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Words of Grace – When to Debate, Defend and…Divide?

So much of what we argue and divide over is simply not worth it. Over the years I’ve seen friendships and families separate over issues that could have been worked out or overlooked. I’ve seen churches experience deep divisions because members and leaders thought their positions were important enough to defend to the end. In our country, we seem to be losing sight of what unites us because in our minds every issue has taken on paramount importance.

To be sure, there is a time to debate and defend a position even to the point of division, but we need to be careful that we know when and for what.

Acts 15 is the account of a time when debating and defending a clear position on the truth was necessary. Gentiles (non-Jews) had come to faith in Jesus Christ without first submitting to Jewish laws and customs. This was a new situation in early Christianity and caused some to question whether it was right. A group of Jewish leaders said these Gentile believers needed to be circumcised (a Jewish law for belonging to God’s people) to be saved.

The demand for circumcision in order to be saved was a question about the gospel. What is and is not required to be saved and to belong to the people of God? The apostles who had the authority of Jesus to lead the church determined that this question needed to be debated and clarified.

The apostles and elders of the church, along with those who wanted to require circumcision for salvation took council together and addressed the nature of the gospel. A verdict was reached and the church’s position was that salvation and membership in the family of God was by grace alone, through faith alone, in Christ alone. No previous or current religious customs were required for a person to be saved. Their conclusion would become the official teaching of the Christian faith. We can all be grateful for the outcome of this council.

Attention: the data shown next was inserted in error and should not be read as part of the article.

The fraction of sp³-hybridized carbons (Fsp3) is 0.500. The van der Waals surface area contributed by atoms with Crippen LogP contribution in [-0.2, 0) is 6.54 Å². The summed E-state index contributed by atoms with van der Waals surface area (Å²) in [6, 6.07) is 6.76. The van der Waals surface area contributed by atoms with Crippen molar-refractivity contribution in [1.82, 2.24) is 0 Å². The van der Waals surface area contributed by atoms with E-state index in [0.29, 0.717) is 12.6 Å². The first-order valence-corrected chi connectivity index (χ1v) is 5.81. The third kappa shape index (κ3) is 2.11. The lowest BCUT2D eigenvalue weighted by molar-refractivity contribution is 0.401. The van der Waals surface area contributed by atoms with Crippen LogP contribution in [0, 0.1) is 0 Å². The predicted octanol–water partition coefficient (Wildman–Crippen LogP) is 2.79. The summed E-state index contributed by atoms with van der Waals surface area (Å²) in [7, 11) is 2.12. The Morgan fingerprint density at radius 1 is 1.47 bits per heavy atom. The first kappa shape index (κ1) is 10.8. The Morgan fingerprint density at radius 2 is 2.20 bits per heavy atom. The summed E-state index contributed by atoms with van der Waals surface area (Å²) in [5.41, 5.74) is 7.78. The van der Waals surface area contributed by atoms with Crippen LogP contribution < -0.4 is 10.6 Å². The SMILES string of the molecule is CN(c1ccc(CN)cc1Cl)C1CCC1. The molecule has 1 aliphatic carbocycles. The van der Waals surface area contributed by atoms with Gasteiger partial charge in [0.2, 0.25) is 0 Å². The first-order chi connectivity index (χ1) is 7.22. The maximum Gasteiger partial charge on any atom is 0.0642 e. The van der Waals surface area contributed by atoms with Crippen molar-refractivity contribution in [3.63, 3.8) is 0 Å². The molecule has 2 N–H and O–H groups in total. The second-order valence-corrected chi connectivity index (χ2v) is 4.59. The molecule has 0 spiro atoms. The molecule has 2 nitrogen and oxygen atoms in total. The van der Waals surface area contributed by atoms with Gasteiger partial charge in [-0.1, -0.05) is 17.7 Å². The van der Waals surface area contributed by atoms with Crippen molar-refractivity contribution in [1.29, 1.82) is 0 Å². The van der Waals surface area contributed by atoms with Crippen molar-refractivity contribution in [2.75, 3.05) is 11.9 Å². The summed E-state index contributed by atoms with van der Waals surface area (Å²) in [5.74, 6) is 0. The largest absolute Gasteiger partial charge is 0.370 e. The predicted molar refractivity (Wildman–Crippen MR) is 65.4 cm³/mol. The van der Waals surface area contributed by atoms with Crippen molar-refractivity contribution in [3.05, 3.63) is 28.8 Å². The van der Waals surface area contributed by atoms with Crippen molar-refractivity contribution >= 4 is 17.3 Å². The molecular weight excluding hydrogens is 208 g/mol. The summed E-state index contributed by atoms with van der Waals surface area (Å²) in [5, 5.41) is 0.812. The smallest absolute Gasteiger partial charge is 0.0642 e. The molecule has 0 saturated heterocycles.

But there was division. “Some persons” (Acts 15:24) never agreed with the apostles about the gospel and continued to cause trouble in the churches (Galatians 1:7).

Sadly, each generation faces new challenges to the gospel. This requires fresh eyes to see the challenges of the day, and a willingness to debate and defend the truth. And we must learn to accept the fact that there will be division.

Here are a few thoughts on debating, defending, and division in the church that I think we can learn from Acts 15.

First, there is a time to debate, and we should do it with love for people and for the truth. We don’t have to debate every issue. We should not debate just to prove our point and protect our pride. Truth and people should be our main concern in debate.

Second, when defending a position, we should stick to the issue, draw our evidence from the word of God, and avoid personal attacks. When you read Acts 15 you can see these principles being practiced.

Third, we need to remember that the heart of the gospel is not unity with all people, it is unity in Christ, because of Christ, around Christ, and under the professed lordship of Christ. We can be friends with people without being unified with them over the gospel. We can work with them on certain issues of common grace. We should love and respect people with whom we disagree over the nature of salvation. But we cannot alter the truth of the gospel (arrived at and articulated by the council in Acts 15) for the sake of a so-called unity.

Why debate and defend, even if it means division? For the love of God, the gospel, and the souls of people.

I hope you will read Acts 15 to prepare your heart for worship this Sunday.

-Scott

 

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